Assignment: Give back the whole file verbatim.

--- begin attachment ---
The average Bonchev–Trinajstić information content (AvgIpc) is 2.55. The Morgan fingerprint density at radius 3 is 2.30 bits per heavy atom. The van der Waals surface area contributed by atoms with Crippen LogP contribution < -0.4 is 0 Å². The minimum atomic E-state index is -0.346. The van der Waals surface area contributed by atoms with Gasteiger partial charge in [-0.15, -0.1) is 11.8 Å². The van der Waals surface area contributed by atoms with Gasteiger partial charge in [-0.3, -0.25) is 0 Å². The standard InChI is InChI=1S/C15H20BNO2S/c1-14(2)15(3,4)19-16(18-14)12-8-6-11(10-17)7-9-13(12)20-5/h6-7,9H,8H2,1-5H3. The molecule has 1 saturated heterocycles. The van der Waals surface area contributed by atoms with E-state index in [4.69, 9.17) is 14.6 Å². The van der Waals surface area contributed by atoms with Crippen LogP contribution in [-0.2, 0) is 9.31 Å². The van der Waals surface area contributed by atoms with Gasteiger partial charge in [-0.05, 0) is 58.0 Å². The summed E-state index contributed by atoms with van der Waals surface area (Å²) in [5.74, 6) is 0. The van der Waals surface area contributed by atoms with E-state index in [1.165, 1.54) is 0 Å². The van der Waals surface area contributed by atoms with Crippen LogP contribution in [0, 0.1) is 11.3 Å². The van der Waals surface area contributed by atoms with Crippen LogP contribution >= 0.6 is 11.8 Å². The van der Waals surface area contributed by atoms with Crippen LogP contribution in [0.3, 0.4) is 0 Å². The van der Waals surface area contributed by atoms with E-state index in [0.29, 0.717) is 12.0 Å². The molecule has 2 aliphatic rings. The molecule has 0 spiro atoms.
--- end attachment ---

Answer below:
The average Bonchev–Trinajstić information content (AvgIpc) is 2.55. The Morgan fingerprint density at radius 3 is 2.30 bits per heavy atom. The van der Waals surface area contributed by atoms with Crippen LogP contribution < -0.4 is 0 Å². The minimum atomic E-state index is -0.346. The van der Waals surface area contributed by atoms with Gasteiger partial charge in [-0.15, -0.1) is 11.8 Å². The van der Waals surface area contributed by atoms with Gasteiger partial charge in [-0.3, -0.25) is 0 Å². The standard InChI is InChI=1S/C15H20BNO2S/c1-14(2)15(3,4)19-16(18-14)12-8-6-11(10-17)7-9-13(12)20-5/h6-7,9H,8H2,1-5H3. The molecule has 1 saturated heterocycles. The van der Waals surface area contributed by atoms with E-state index in [4.69, 9.17) is 14.6 Å². The van der Waals surface area contributed by atoms with Crippen LogP contribution in [-0.2, 0) is 9.31 Å². The van der Waals surface area contributed by atoms with Gasteiger partial charge in [-0.05, 0) is 58.0 Å². The summed E-state index contributed by atoms with van der Waals surface area (Å²) in [5.74, 6) is 0. The van der Waals surface area contributed by atoms with E-state index in [1.165, 1.54) is 0 Å². The van der Waals surface area contributed by atoms with Crippen LogP contribution in [0, 0.1) is 11.3 Å². The van der Waals surface area contributed by atoms with Crippen LogP contribution >= 0.6 is 11.8 Å². The van der Waals surface area contributed by atoms with Crippen LogP contribution in [0.3, 0.4) is 0 Å². The van der Waals surface area contributed by atoms with E-state index in [0.29, 0.717) is 12.0 Å². The molecule has 2 aliphatic rings. The molecule has 0 spiro atoms.